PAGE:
Gavyn Davies knows all about money. On a personal level, he has an
estimated fortune of £150 million. On a professional front, he was
an economic adviser to the Government at the age of 25 and, now 50, he
has risen to be partner and chief economist at the investment bank
Goldman Sachs and recently came close to the job of governor of the Bank
More to the point, given the job he has now landed as the chairman of
the BBC, he knows all about money and the British Broadcasting
Having chaired the Davies Report on the future funding of the BBC in
1999, he had to get stuck in to the thorny question of how and why the
Corporation should be funded.
For several years during the 90s, Davies was an oft-quoted commentator
on financial issues. He is said to be fascinated by the media, but it
seems unlikely that he spends much of his time familiarising himself
with EastEnders or the Tweenies, since he's known for a huge capacity
for work and an earnest disposition. Though the fact that he has a
£3 million modernist holiday home in Devon for himself, his wife
and their three children - complete with pink-lined swimming pool - and
that he harbours a passion for Southampton football club (he even tried
to buy it) creates a curious contradiction.
Despite unfair accusations of his appointment to the BBC chairmanship
smacking of cronyism (he is a stalwart Labour supporter and his wife,
Sue Nye, runs Gordon Brown's private office but his political views are
hardly as relevant as his qualifications), he's a popular choice at the
BBC. He has already been getting to know its corridors as the
vice-chairman of the board since January this year and senior executives
are happy that someone with his commitment has been given the top
In the run-up to the charter renewal in 2006, his five-year stint will
be a crucial one - especially because it's a moment in time when the
whole definition of the BBC as a public service broadcaster is being
called into question. "Clearly he is a believer in public service
broadcasting," one senior BBC executive says, "and we need to understand
what a public service broadcaster is in the 21st century."
Davies' declaration on landing the job demonstrates that he's on-side:
"The BBC occupies a central place in the life of our nation because of
what it stands for - independence, impartiality, journalistic freedom,
creativity, quality and public service. As the broadcasting marketplace
evolves in the next five years, these are the attributes that will
ensure a thriving future for the BBC."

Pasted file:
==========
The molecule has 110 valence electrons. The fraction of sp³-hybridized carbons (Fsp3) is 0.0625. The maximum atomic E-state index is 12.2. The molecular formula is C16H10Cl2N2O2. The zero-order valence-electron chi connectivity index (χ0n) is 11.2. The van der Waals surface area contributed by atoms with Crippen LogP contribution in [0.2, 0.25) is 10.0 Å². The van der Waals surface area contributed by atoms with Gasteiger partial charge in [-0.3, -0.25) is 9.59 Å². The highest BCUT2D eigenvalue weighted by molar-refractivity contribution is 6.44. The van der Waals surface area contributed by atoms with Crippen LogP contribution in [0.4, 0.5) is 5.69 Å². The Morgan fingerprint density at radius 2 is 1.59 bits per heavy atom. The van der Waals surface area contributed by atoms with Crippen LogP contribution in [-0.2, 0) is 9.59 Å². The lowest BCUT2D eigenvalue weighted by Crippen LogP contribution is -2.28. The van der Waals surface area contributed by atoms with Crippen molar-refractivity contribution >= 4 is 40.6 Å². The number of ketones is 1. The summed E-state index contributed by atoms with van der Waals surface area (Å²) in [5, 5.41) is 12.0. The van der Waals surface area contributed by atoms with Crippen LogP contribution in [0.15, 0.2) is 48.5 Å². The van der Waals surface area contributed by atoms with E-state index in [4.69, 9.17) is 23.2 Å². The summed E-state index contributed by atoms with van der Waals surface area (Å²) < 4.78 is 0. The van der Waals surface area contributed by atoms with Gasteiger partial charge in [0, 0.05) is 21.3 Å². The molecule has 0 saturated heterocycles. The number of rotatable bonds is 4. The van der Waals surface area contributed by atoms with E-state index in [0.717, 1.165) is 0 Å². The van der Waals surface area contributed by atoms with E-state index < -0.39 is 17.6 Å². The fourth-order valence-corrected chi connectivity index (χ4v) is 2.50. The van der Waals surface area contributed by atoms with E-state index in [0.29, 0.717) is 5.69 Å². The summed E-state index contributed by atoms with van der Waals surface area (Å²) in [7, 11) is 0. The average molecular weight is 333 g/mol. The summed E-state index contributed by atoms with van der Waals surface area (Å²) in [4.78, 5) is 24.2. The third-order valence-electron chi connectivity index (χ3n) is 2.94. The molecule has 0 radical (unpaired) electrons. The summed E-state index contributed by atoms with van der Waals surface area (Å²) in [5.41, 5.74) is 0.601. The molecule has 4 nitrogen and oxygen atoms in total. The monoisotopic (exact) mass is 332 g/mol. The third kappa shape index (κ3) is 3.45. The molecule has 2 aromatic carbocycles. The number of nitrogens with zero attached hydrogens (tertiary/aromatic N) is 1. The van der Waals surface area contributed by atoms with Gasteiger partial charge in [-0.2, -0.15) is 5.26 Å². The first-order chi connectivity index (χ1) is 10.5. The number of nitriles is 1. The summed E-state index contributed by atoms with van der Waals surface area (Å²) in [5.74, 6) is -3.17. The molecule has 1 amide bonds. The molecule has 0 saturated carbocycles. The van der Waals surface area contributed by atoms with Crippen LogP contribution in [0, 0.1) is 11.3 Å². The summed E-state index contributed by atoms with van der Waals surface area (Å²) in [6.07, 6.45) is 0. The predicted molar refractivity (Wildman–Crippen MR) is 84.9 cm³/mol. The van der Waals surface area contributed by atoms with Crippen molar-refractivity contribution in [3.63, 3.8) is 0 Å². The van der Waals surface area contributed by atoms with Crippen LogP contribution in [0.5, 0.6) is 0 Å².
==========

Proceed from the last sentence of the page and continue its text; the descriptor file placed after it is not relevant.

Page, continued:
His financial acumen will also undoubtedly come in handy as the BBC
tries to find £1.1 billion in cuts - the target set by the
Government with the last licence fee hike. The BBC's director-general,
Greg Dyke, despite being well known for his commercial nous, could do
with any help and, naturally, he has made the right welcoming noises
about Davies' appointment. "His grasp of the challenges facing the BBC
and his insight into how to respond to them mean he is highly respected
by the governors and senior management alike," Dyke says.
But Davies hasn't always been flavour of the moment with the
The key recommendations of his report - a digital licence fee and
privatisation of BBC Resources and a chunk of BBC Worldwide, as well as
outside scrutiny of BBC accounts - were opposed by the former
director-general of the BBC, John Birt. Greater scrutiny, Birt argued,
could lead to the Government meddling with the BBC's independent status;
the suggested £24 digital licence fee was not enough; and profits
from Worldwide and Resources should be ploughed back into the
In the end, Davies' suggestions were not adopted by the culture
secretary, Chris Smith.
However, with a new regime under Dyke, there may be room for at least
some of what Davies suggested in 1999 to resurface. Dyke is known to be
in favour of greater accountability, though accountability in what sense
is part of the greater debate about the role of the public service
broadcaster. And the question of the BBC's role and funding in a digital
era will have to be revisited.
As far as the advertising industry is concerned, some of this could be
good news, since there is a broad consensus that the BBC should be more
accountable. However, the existence of the licence fee and certainly its
possible increase is being called into question across the business.
Ian Twinn, the director of public affairs at ISBA, says that Davies
"clearly knows a lot about the issues so he will be a strong chairman,
but he is going to face some tests that he may not want to face. The
funding of the BBC is going to be called into question as fewer and
fewer people turn to the BBC as their channel of choice."
Jim Marshall, the chairman of the IPA media policy group, says Davies,
despite his own recommendations for more financial transparency, might
turn out to be a brake on getting more outside scrutiny. He says:
"Ultimately, if he's a very bright guy and a good money man, it could be
counter-productive and could strengthen the BBC's autonomous position."